Nottingham

Jeremy the 'lefty' snail dies days after mate has young

Jeremy the lefty snail and one of his offspring Image copyright University of Nottingham
Image caption Jeremy the 'lefty' snail and one of his right-spiralling shell offspring

Jeremy, the famous left-coiled snail whose search for love sparked a media sensation, has died.

However, his legacy will live on as shortly before he died, his "lefty" mate Tomeu had young.

The "one in a million" snail died on Wednesday, the University of Nottingham said.

In May, it looked unlikely Jeremy would produce offspring as, despite potential mates being found in November, he had failed to reproduce.

Image copyright Dr Angus Davison/University of Nottingham
Image caption Jeremy's mate Tomeu produced a batch of 56 babies

Tomeu produced a batch of 56 offspring, all with right-spiralling shells.

About one third of them are likely to be "fathered" by Jeremy. The remainder will be the result of an earlier liaison with another lefty before its return to Ipswich.

The university said it could not be sure of Jeremy's exact age but he was "at least two".

Timeline of Jeremy's love quest

October 2016: The University of Nottingham appealed to the public for help in finding Jeremy, who was from London, another "lefty" to mate with. So-called righties and lefties can't get it on because their genitals are in the wrong place.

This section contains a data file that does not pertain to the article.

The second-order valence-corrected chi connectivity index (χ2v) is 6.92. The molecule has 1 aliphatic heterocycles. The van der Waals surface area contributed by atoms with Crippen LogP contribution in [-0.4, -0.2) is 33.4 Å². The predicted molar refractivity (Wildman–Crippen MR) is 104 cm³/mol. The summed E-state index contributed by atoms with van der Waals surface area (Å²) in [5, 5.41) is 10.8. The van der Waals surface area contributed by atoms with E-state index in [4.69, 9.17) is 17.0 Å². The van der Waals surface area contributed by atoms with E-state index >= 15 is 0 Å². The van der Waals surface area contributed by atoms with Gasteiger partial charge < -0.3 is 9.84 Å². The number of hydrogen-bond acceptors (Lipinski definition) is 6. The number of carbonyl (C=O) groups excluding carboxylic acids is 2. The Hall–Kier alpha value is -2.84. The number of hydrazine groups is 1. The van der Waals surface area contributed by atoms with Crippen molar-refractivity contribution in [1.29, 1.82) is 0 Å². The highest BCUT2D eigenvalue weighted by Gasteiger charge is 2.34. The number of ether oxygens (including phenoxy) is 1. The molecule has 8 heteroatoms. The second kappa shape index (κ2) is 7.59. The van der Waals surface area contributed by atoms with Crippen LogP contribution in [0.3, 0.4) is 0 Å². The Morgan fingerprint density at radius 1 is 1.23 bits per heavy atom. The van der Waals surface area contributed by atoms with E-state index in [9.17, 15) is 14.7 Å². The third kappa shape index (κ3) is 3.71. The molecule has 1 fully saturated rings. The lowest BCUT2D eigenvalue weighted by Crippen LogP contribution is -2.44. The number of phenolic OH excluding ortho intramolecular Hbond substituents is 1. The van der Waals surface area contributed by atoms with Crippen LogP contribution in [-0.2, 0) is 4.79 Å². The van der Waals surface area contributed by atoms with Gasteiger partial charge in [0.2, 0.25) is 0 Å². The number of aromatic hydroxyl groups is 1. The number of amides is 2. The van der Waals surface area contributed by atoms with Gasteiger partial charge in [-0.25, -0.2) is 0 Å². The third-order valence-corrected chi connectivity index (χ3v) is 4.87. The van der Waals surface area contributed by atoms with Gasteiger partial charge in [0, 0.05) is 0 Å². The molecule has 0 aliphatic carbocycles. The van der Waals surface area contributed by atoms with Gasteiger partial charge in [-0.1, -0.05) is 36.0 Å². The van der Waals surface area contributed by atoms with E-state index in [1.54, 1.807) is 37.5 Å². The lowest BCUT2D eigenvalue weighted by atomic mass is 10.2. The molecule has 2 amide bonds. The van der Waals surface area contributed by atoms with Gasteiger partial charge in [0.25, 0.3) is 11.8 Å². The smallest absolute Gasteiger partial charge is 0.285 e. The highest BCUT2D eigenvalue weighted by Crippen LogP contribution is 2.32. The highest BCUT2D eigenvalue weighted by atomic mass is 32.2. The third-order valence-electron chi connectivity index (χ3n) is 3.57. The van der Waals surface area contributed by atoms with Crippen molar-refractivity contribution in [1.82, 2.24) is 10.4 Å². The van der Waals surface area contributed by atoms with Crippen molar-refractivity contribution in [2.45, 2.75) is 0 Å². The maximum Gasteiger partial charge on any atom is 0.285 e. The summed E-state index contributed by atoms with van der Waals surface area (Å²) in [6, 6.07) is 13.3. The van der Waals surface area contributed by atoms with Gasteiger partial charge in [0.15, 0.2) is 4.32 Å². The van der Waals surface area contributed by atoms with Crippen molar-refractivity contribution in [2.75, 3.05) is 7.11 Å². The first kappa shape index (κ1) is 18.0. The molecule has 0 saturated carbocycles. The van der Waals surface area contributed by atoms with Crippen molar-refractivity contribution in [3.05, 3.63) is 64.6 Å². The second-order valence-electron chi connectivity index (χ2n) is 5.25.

November 2016: Two potential mates were found and sent off to the University of Nottingham. One was spotted crawling up a tree in Ipswich and the other had escaped "the pot" at a snail farm in Majorca.

January 2017: Jeremy had not reproduced.

May 2017: Jeremy was left on the shelf. The two lefty snails decided to mate with each other and all 170 of their young were right-coiled.

October 2017: Jeremy produced offspring - they hatched on 5 or 6 October.

October 2017: Jeremy dies on 11 October.

Image copyright Stephanie Heyworth/University of Nottingham
Image caption Jeremy's offspring - snails stab sharp spikes made of calcium into each other's bodies during the mating process

Dr Angus Davison, from the University of Nottingham's School of Life Sciences, said: "Through the appeal on BBC Radio 4, which then went out worldwide, we ended up finding six other lefty snails. This would not have been possible without the public's help."

There is a serious scientific aim to Dr Davison's work and he discovered a gene which determines whether a snail's shell twists in a clockwise or anti-clockwise direction.

He said the same gene affected body asymmetry in other animals, including humans, which could help understand how organs are placed in the body.

Dr Davison added: "This may be the end for Jeremy, but now the snail has finally produced offspring, this is a point in our long-term research goal.

"Ultimately, we would like to know why these snails are so rare, but also how the left and right sides of the body are signalled at the molecular level, and whether a similar process is taking place during human development."

Image copyright Angus Davison / University of Nottingham
Image caption Angus Davison and Jade Melton in Suffolk in November with their "lefties"

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